There’s a word in San Francisco for when a tenant gets evicted from a rental unit without cause. It’s called getting “Ellised,” coined for the Ellis Act, the 1985 California law that permits property owners to kick out tenants if the owner takes the dwelling off the market. The term has become one of the dirtiest words in left-coast urban politics. It signifies the legal cudgel wielded by landlords to dislodge hapless renters from their homes so the owners can escape rent control and cash in on today’s soaring property values.
Now anti-gentrification activists in San Francisco are naming names. Researchers with the Anti-Eviction Mapping Project, housed at the San Francisco Tenants Union in the city’s hotly contested Mission District, have scoured public records to come up with lists of the city’s leading Ellis Act abusers. Guess what? Tech-company employees, the gilded digerati of the Golden Gate, are leaders of the pack.
I haven’t vetted the group’s research with the original source documentation. But its findings are certainly consistent with the rapid rise in Ellis Act evictions that have coincided with San Francisco’s tech boom in recent years. In the 12 months ending in February, Ellis Act evictions and those for remodeling properties rose 56 percent from the previous year, to 654 displacements, according to a city report.
Erin McElroy, who runs the Anti-Eviction Mapping Project, says the project’s researchers have taken pains to pierce the thick veil of LLCs and other corporate shells that shield property ownership. The group even withdrew one couple from its “Dirty Dozen 2.0″ list of tech transgressors after the married landlords relented and withdrew eviction filings for five immigrant families on federal rental support until new accommodations could be found for them.
“This isn’t as much about shaming people as it is about holding people in power accountable and not letting them hide behind the masks they create,” says McElroy, 31, who arrived in San Francisco from Massachusetts eight years ago. Her group compiled the list of tech evictors this spring amid widely reported protests against the private Silicon Valley commuter buses plying San Francisco streets. The list’s purpose: to refute claims by tech companies that rising rents and evictions were caused by landlords, not tech workers.
McElroy says her research shows that seven out of 10 Ellis Act evictions occur within four blocks of a tech-company bus stop and that rents have been rising about 20 percent a year in the tech-commuter neighborhoods—about double the rate of the city as a whole. “Our time-lapsed maps show the crisis,” she says.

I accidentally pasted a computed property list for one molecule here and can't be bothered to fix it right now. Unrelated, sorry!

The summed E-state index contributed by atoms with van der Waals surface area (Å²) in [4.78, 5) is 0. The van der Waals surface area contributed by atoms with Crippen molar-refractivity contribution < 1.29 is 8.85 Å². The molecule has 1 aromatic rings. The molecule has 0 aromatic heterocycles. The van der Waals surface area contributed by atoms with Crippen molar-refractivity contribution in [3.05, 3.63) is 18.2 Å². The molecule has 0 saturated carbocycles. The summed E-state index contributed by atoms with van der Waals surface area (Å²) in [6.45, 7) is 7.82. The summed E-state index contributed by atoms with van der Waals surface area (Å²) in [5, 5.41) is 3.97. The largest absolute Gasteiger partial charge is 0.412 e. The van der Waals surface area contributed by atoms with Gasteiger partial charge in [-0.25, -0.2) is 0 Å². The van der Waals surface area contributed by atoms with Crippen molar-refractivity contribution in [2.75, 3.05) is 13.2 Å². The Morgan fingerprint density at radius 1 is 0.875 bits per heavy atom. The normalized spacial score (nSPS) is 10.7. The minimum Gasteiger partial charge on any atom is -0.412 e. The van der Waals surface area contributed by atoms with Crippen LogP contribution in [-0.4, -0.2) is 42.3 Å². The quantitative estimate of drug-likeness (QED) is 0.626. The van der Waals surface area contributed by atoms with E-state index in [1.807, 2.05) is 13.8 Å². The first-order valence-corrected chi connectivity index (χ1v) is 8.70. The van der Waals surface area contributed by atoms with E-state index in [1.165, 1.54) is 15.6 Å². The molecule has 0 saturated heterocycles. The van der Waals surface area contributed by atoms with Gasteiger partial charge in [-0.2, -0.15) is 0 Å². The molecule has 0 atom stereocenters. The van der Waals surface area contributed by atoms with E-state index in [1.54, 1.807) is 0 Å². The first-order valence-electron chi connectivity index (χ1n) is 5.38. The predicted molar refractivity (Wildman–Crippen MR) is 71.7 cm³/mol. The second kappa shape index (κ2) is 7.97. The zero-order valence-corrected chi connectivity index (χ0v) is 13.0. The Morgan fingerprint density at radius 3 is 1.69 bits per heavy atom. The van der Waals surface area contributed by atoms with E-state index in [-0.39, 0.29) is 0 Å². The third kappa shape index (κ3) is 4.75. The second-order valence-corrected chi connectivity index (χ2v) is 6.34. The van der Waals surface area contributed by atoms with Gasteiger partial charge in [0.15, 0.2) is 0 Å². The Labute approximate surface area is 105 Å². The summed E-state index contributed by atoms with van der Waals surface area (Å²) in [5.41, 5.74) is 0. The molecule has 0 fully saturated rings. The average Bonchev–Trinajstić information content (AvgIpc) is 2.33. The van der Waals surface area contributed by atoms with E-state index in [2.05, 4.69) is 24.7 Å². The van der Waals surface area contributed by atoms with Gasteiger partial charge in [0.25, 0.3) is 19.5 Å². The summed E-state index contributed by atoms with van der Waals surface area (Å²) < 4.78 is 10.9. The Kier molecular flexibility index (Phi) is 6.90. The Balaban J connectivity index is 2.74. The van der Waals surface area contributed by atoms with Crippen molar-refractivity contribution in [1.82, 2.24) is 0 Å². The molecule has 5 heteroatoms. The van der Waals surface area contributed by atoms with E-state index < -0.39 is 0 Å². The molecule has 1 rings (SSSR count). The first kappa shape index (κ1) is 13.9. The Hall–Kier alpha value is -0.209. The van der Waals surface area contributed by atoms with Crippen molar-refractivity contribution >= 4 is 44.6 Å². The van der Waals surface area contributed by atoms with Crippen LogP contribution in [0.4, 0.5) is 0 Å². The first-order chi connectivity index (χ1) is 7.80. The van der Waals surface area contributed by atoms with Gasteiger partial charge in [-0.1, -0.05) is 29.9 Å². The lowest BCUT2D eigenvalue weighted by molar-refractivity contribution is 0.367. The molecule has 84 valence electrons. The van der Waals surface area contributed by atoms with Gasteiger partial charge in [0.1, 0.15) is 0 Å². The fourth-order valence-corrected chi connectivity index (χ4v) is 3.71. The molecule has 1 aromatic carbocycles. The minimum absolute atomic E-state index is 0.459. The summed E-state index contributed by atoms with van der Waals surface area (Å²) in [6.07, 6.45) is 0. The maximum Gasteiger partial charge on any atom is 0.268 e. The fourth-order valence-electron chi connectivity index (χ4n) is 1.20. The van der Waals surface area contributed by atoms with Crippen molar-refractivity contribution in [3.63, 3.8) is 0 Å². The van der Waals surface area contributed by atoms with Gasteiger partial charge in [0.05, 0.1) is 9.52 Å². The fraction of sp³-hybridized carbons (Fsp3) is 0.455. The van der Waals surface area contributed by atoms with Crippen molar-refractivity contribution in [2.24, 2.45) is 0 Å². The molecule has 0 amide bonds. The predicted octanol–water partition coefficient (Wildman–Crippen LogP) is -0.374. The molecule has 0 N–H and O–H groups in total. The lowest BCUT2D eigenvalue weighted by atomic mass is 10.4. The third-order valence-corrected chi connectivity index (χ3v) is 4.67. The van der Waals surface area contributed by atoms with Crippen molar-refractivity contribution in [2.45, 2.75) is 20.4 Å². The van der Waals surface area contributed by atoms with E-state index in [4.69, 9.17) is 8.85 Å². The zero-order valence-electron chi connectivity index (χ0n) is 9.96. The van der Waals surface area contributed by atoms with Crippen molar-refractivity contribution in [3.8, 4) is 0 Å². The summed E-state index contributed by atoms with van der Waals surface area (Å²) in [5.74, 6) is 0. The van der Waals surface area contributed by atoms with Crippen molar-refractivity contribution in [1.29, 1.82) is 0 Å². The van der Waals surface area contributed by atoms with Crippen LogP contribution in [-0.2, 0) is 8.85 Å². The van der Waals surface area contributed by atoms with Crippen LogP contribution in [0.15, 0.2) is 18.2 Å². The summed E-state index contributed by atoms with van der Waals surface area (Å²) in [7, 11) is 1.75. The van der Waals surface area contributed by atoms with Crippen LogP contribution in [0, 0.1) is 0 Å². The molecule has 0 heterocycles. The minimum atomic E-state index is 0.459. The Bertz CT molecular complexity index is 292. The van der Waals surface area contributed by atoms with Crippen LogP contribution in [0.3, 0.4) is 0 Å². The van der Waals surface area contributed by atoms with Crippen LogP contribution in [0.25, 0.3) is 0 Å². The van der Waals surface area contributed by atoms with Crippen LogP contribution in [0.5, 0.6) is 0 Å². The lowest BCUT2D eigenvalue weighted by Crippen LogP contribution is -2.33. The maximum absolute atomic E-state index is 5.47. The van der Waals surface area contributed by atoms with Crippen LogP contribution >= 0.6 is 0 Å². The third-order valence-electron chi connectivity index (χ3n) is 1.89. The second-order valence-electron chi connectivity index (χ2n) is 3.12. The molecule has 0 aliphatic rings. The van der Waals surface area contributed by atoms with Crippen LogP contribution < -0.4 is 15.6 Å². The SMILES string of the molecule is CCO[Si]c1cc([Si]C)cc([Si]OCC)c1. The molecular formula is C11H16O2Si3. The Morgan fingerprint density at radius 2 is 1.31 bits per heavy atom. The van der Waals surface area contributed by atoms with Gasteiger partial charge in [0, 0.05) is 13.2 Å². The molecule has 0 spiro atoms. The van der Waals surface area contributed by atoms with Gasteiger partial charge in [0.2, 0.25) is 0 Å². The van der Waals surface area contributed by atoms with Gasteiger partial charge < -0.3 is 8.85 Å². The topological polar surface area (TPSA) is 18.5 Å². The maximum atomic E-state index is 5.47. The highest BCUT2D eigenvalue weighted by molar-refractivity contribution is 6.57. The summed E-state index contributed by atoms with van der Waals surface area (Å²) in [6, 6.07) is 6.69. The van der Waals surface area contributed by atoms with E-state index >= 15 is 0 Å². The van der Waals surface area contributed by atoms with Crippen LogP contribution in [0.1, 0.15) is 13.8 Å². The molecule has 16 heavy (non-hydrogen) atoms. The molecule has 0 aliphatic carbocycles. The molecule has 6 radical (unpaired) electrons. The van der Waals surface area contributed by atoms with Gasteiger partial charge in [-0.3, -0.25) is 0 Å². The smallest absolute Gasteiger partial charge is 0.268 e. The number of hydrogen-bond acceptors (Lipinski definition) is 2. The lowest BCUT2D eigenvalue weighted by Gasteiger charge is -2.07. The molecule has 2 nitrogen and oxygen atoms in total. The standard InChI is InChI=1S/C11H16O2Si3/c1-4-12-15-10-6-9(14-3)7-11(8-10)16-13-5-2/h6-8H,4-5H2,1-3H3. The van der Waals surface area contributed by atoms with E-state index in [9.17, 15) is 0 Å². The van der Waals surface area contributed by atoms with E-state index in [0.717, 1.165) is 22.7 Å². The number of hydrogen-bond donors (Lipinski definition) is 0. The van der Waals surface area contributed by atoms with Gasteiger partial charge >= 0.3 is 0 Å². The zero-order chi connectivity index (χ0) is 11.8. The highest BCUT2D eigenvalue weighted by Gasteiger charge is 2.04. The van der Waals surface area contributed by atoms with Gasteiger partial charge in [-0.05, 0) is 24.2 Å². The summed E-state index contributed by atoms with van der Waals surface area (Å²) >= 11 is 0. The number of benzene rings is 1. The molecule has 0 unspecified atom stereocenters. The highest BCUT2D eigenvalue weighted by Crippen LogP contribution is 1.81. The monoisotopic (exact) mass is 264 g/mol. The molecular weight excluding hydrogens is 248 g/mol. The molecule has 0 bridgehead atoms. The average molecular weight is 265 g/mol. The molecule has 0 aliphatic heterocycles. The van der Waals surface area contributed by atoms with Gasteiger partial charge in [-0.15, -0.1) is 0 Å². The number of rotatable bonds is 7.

The most prolific tech evictor on the group’s “Dirty Dozen” list—now down to 11—is a longtime chip-company executive named Ronald Jankov. With a partner, Jankov has initiated evictions in 28 units in three separate buildings since 2007, according to the Anti-Eviction Mapping Project’s website. Jankov, who was a senior executive at Broadcom after being president and chief executive officer of NetLogic Microsystems, did not return messages left on his voice-mail.
Seven of the 11 evictors on the tech list work—or worked—at Google. Last week, my colleagues Karen Gullo and Dan Levy wrote about a Google executive, lawyer Jack Halprin, who purchased a seven-unit building in the Mission District for $1.5 million, moved into one of the apartments and filed Ellis Act evictions against the tenants in the other units. Some of the renters, because of rent control, were paying as little as $757 a month, a fraction of the going rate in the area. One Halprin tenant, a teacher named Claudia Tirado, crashed a big Google developer’s conference in June with a large sign saying, “STOP JACK HALPRIN FROM EVICTING SF TEACHERS!” Halprin didn’t return voice-mail messages.
Just two of the 11 evictors on the tech list got back to me for this article. One, who refused to be named, pointed out how San Francisco’s rent control laws—which prohibit buyers of buildings to raise rents on existing tenants, even if the new owner’s expenses vastly exceed the building’s income—encourage Ellis Act evictions. The second respondent, a 39-year-old investment consultant named Lyman Jung, conceded that he evicted tenants from the two-unit building in which he, his wife, and baby now live. He and his wife, a Google Web designer, had to take out a home-equity loan to pay one of the evicted tenants almost $50,000 for two years of future rent, Jung says.
“I don’t know why we’re on that list. We’re just average people,” he says. “The idea was to have more space for our family.”